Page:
Finally, in assessing the wrongdoer's intent, while “[t]here is no general rule for determining or comparing the weight to be given to direct or circumstantial evidence,”... the trial court must take into account the totality of the circumstances, including not only the broader context of the wrongful act, but also its “immediate circumstances.”...This is particularly important where there is evidence of calculation or premeditation in the wrongful act that renders the declarant unavailable as a witness, since the forfeiture-by-wrongdoing exception's very existence is to prevent wrongdoers from benefitting from such action through planning, scheming, or stratagem.

Applying this reasoning, the court concluded that the exception was applicable, concluding that

in killing Mrs. Becker, [Becker] was motivated not just to rid himself of any visceral feelings of jealousy upon finding her in a second affair, but by a desire to be rid of her in a complete sense, to include the incriminating detritus of his prior abusive conduct.



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Of course, this holding presupposes Becker's guilt as to the murder charge as this case procedurally is an interlocutory appeal by the government.

Posted by: Donald G Rehkopf | Feb 26, 2021 9:55:30 AM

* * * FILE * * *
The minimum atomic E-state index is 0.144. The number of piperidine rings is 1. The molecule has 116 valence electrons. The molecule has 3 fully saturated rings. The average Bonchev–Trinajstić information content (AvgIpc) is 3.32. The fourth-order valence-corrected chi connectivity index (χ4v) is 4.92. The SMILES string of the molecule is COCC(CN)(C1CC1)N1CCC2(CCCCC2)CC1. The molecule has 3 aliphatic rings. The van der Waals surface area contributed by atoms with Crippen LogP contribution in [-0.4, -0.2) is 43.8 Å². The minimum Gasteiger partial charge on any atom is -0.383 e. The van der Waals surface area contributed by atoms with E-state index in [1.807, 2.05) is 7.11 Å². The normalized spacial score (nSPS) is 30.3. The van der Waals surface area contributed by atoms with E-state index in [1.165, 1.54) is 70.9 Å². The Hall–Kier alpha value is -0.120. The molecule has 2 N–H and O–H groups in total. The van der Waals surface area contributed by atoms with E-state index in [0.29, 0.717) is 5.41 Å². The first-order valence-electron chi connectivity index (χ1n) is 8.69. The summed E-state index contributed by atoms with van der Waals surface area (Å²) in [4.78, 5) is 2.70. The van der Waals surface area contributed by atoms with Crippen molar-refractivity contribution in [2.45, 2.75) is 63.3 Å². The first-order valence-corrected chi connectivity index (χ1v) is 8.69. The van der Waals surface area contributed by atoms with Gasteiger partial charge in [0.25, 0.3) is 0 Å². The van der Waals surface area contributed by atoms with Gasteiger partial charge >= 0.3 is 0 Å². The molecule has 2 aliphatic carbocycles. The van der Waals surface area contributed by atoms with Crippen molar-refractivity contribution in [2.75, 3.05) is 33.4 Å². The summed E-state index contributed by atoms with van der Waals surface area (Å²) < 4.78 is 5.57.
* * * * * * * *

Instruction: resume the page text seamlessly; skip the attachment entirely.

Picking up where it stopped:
There is a dissent which makes several points.

1. The majority inferentially overrules Giles v. California, 554 U.S. 353 (2008). I'd be interested if you have a view on this point.

2. The majority’s facts they gleaned from their review of the record are not evidence of appellee’s secondary intent to prevent Mrs. B. from making future testimonial statements.

3. The military judge did not fail to consider important facts. ​The facts that the majority characterizes as “important facts” were thus in front of the military judge, twice.

"​He is not required to make findings on every possible factoid placed in front of him.The question is not whether we merely disagree with the military judge’s assessment of the evidence, but whether the facts identified by the majority were important enough to render a failure to make findings on them an abuse of discretion."